Friday, February 27, 2009

Perking Up a Picture Book


While digging through old versions of Hop! Plop! for an upcoming school visit, I came across my very first draft. Gosh, is it pathetic!

I am calling this to your attention, not to disparage myself (I do plenty of that in other posts), but to remind you that the goal of a first draft is just to GET SOMETHING DOWN. It doesn't matter how crappy it is. You just need something to work with.

Once you have a story with a beginning, a middle, and an end, you can work on style, or as my friend Kristy says, "funning up" the language.

There are lots of ways to do this. Here are just a few.

1) Rhyme
2) Alliteration
3) Onomatopoeia
4) Made up words
5) Repetition

In Hop! Plop! I decided to mainly go with #1 and #3. In the opening scene Mouse and Elephant find a playground and decide to go on the seesaw.

Here were the original words I put down: So, Mouse hopped onto one end of the seesaw, and Elephant plopped onto the other. But Elephant hit the ground with a thud, and Mouse was flung far into the air.

You can clearly see what I was envisioning, but this did not achieve the effect I was going for. After a few other unsuccessful attempts, I hit on a solution:

Hop!
Plop!
Boom!
Bop!
Mouse landed with a whop! (this last line later changed)

A lot punchier, huh? In a picture book, less is often more. And now, I had a pattern that I could repeat throughout the book.

6 comments:

Suzanne Casamento said...

Yes! Much better! I love the hop, plop, boom, bop!

taralazar said...

I have to say, I love revising more than the first draft. With the first draft, I'm really uncertain about direction, trying to find my way. Once I get it down, I get it critiqued, see its problems and I'm better able to focus on a solution. Once the bones are there, it's a delight to tighten up the prose and make it shine.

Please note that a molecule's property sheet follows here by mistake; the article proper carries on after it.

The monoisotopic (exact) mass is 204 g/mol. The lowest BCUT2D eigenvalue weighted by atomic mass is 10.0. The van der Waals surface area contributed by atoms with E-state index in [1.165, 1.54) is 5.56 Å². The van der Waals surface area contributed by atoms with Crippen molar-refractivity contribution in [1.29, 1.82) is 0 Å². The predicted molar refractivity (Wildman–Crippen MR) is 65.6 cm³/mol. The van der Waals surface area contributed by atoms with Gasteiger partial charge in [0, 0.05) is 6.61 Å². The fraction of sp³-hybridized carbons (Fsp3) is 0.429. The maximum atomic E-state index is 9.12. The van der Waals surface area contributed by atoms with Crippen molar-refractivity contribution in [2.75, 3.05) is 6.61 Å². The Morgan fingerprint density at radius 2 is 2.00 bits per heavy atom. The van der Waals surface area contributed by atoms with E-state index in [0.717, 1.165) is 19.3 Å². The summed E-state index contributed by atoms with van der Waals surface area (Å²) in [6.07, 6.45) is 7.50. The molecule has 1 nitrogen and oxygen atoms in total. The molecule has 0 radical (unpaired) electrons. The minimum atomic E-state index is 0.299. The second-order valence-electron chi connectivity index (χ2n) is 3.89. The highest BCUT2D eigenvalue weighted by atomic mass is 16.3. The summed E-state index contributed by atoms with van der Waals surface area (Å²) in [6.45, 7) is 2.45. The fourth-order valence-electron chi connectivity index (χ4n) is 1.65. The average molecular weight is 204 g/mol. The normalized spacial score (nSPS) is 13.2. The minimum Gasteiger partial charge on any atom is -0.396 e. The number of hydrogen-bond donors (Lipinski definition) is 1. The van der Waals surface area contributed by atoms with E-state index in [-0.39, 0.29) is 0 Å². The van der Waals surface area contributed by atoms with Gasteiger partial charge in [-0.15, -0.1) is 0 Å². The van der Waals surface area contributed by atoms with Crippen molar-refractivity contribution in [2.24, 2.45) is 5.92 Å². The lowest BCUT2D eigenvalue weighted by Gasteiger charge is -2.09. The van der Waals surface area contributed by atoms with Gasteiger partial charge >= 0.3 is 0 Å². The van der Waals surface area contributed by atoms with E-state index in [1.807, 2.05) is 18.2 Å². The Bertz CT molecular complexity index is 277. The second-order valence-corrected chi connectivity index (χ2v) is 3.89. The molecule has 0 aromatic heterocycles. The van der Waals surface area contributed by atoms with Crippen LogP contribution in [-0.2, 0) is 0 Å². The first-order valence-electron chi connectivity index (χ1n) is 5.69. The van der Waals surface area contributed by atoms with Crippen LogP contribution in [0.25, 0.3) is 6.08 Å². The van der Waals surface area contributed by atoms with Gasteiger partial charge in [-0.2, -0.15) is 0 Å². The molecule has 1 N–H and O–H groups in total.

It's amazing to see your first draft vs. the finished product. Everybody who doesn't write for kids thinks it's a snap. But it takes a lot of revision and perseverence to do it well, like you.

lightverse said...

I have to agree with Tara. Critiquing and revision, particular with the assistance of a supportive group of other writers with similar goals can make such a huge difference. Seeing the beginning and the end-product of your writing work always astonishes, doesn't it?

It's absolutely not a snap to write for kids - because 1.) kids are not a dumbed down version of adults and 2.) they are totally without guile, totally honest - and can tell if you are not giving them the same honesty,

You did a brilliant job, both with the story and it's polishing.

Tyler said...

Aren't first drafts fun to look back at? I recently looked at my first draft and was so embarrassed that I let people read it!

Personally, though, I love doing the first draft. Because it just doesn't matter. You can write all the silly prose and cliches you want, because all you're doing is getting that story down. Then when IT'S done, you have to actually start writing, for real.

And I agree, children's writing isn't some slam bang job that you throw together in an afternoon while getting a perm. :)

beth said...

You're so right--the important thing is to get it down on paper. I try to keep telling myself that as I start a new WIP...just get it down, revise later!

devonellington said...

Yeah, I always look at my first drafts as the skeletons -- I get it all down so I can see what I have, then I start working with it.

The second draft is the draft where I take any tangent that looks interesting, and the third draft involves a lot of cutting.

Some people can work slowly on every word in the initial draft, but that doesn't work for me.